Mix the dough ingredients together and knead into a dough. Divide into smaller pieces and roll these into cylinders about 3 cm in diameter. Cut the cylinders into 4cm lengths. To assemble: Take one length of dough and squash it into a circle. Roll it out until it is 8 to 10cm wide. Roll more at the edges than in the middle, so the dough is slightly thinner around the edges. Put 2 ½ dessertspoons of meat mixture onto one side of your circle, leaving a space around the edge. Fold the other side over, pinching the edge flat. Leave one corner open and squeeze out the air, then seal the corner. Fold the corner over and pinch again, then work around the edge folding and pinching into a twist pattern. Repeat the process with the rest of the filling and dough pieces. To cook: Using 2 litres cooking oil, heat the oil in a wok (make sure the oil comes no higher than 5cm below the top). Fry three or four pasties at a time for two minutes each side, until they are brown and the meat is cooked. Eat with tomato ketchup or soy sauce.
In a large wok, lightly fry the sliced mutton in the fat. Add the vegetables and stir-fry briefly. Add the water and stock or salt. Boil until almost cooked, then add the noodles and continue boiling until these are ready.
Serve in small bowls. Tsuivan (fried noodles) Proceed as for mutton soup above, but do not add the water. Instead, stir-fry the meat and vegetables and then add the fresh (or boiled dried) noodles, and continue stir-frying until the noodles are ready and the flavours have melded.
Apparently cooking and serving boiled lamb without spices is not a deeply rooted Tuvan-Mongolian tradition, and members of the two cultures occasionally part from old habits in favour of paprika, pepper, marjoram, etc. One Tuvan friend liked to cook with dried chili pepper flakes, not always easily found in the market of Kyzyl. Feel free to add salt, paprika, pepper or marjoram to the minced lamb as you desire; the traditional meat is unspiced.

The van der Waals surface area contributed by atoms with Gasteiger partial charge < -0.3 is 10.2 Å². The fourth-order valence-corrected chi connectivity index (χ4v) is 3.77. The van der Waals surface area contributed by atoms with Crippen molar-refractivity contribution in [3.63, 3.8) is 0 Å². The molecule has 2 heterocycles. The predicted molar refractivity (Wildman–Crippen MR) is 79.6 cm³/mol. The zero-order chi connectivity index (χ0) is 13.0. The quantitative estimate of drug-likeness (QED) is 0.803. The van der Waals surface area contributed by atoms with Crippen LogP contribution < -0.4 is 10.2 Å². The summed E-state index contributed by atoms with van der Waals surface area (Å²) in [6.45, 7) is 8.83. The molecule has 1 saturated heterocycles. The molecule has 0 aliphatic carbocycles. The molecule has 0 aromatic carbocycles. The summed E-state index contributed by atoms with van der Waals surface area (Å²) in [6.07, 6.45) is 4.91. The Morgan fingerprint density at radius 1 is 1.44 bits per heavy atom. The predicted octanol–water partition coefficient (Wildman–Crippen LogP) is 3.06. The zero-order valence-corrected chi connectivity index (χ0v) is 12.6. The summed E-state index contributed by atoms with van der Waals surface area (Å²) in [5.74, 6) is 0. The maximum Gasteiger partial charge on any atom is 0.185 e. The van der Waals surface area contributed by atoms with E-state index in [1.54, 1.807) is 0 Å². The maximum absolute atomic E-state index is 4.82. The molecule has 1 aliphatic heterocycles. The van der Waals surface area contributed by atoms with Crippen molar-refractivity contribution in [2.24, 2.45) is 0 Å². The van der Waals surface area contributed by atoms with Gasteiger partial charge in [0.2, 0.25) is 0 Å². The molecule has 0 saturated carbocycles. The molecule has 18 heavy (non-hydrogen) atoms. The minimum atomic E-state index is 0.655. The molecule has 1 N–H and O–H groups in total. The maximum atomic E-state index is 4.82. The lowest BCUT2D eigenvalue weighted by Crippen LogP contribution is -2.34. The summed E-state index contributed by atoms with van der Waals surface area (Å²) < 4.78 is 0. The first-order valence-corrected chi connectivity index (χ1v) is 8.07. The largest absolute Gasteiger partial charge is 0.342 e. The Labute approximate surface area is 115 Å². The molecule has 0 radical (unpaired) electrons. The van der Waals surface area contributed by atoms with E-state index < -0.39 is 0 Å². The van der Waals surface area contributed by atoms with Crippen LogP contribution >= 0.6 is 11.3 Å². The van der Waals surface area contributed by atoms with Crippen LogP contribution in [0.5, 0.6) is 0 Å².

The pattern of the pinched edges of booz and khoorshoor is a matter of competition and pride. Several delicate forms can be made by the fingers, the smaller and thinner is the better for booz. The edges should not be very thin for the khoorshoor, because it burns when frying.
The meat boils in its own juice, keeping all vitamins, minerals, trace elements, etc. You eat it by hand, opening your mouth BIG!
You’ll need from 5 to 15 balls per person. This is the famous booz (Mongolian name) or pooza (Tuvan name).
Here is the recipe for the fried version of booz, the khoorshoor. Dough and filling is the same as for booz.
Editors note:Now, here are the same ideas as above, but with more specific ingredients. I give you both so you can choose which best suits your cooking style. The ones above are sorta ‘seat of the pants’ kinda recipes, which I like sometimes, the ones below are more traditional (and safe). The ones below are also interesting because they are taken from 16th century recipes and translated (accurately?) into modern equivilents.
Corun MacAnndra gives modern recipes for two versions of a lamb in dough ball recipe, called “booz” and “Khoorshoor.” They sound similar to the medieval islamic Sanbusak, which I suspect is related to the modern Indian Samosa and to the following ingredient list from _Ain i Abari_ (16th century Mughal):